For more information, see the International Information Systems Security Certification Consortium, Inc. website.

Certified Web Professional - Application Developer: A CWP Application Developer builds client- and server-side Web applications using Rapid Application Development tools and component technologies to implement two-tier database connectivity solutions.

For more information, see the International Webmasters Association website.

Certified Web Professional - Enterprise Developer: A CWP Enterprise Developer builds n-tier database and legacy connectivity solutions for Web applications, using Java, Java application programming interfaces (APIs), Java Database Connectivity (JDBC) solutions, middleware tools, and distributed object models.

For more information, see the International Webmasters Association website.

Microsoft Certified Professional Developer: For individuals who wish to distinguish themselves as an expert in Windows development, Web application development, or enterprise applications development.

For more information, see the Microsoft Corporation website.

Microsoft Certified Application Developer: Demonstrate your ability to build applications by using Microsoft Visual Studio .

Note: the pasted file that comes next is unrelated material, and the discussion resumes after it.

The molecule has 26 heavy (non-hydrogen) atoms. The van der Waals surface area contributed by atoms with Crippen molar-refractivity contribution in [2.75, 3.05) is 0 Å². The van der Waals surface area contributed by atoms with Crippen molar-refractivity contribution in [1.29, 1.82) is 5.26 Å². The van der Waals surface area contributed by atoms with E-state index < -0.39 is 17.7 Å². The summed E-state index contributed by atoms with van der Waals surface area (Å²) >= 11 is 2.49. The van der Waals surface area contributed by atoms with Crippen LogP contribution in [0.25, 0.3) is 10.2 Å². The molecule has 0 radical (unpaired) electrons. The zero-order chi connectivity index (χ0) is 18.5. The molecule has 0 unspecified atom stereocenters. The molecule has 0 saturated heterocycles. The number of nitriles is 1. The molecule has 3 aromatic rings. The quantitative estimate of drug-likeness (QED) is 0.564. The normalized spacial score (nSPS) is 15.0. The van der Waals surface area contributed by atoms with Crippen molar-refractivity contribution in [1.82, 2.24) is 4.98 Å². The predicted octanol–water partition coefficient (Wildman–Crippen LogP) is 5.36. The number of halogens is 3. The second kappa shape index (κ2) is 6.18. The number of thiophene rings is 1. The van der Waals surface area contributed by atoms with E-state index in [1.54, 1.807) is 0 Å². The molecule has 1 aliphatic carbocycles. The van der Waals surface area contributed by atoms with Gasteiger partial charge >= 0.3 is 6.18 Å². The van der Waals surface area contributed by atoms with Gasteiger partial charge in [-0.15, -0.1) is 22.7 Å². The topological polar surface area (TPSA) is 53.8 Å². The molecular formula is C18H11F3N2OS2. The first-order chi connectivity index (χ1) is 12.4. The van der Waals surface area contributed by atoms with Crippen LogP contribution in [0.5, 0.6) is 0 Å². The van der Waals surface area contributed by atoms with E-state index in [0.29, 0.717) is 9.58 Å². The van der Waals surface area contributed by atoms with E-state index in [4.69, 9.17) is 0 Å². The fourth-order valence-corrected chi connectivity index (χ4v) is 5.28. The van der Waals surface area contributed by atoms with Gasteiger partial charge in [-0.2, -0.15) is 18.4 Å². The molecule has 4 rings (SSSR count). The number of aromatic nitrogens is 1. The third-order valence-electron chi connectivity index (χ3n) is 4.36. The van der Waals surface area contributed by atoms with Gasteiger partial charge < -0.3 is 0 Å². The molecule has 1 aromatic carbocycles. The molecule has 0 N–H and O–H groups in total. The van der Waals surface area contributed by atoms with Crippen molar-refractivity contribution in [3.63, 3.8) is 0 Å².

For more information, see the Microsoft Corporation website.

Certified Team Developer: GUPTA's Team Developer is a visual object-oriented RAD tool that is proven to shorten the development cycle; providing developers the tools to quickly design, develop and deploy their Windows or Linux solution.

For more information, see the Unify website.

LOCATION INFORMATION: Winston-Salem, North Carolina

Winston-Salem, North Carolina
Winston-Salem, North Carolina photo by File Upload Bot

Winston-Salem is situated in Forsyth County, North Carolina. It has a population of over 217,600, which has grown by 17.1% in the past ten years. The cost of living index in Winston-Salem, 83, is well below the national average. New single-family homes in Winston-Salem cost $76,600 on average, which is far less than the state average. In 2008, 1,032 new homes were built in Winston-Salem, down from 1,706 the previous year.

The top three industries for women in Winston-Salem are health care, educational services, and finance and insurance. For men, it is construction, health care, and accommodation and food services. The average travel time to work is about 20 minutes. More than 30.3% of Winston-Salem residents have a bachelor's degree, which is higher than the state average. The percentage of residents with a graduate degree, 11.0%, is higher than the state average.

The unemployment rate in Winston-Salem is 9.0%, which is less than North Carolina's average of 10.6%.

The percentage of Winston-Salem residents that are affiliated with a religious congregation, 50.4%, is more than both the national and state average. Wachovia Arbor Church, Mount Zion Church and Hope Church are all churches located in Winston-Salem. The largest religious groups are the Southern Baptist Convention, the United Methodist Church and the Moravian Church in America.

Winston-Salem is home to the Stafford Center and the Dixie Classics Fairgrounds as well as Forest Park and Mineral Springs Park. Shopping centers in the area include College Plaza Shopping Center, College Village Shopping Center and Club Haven Shopping Center.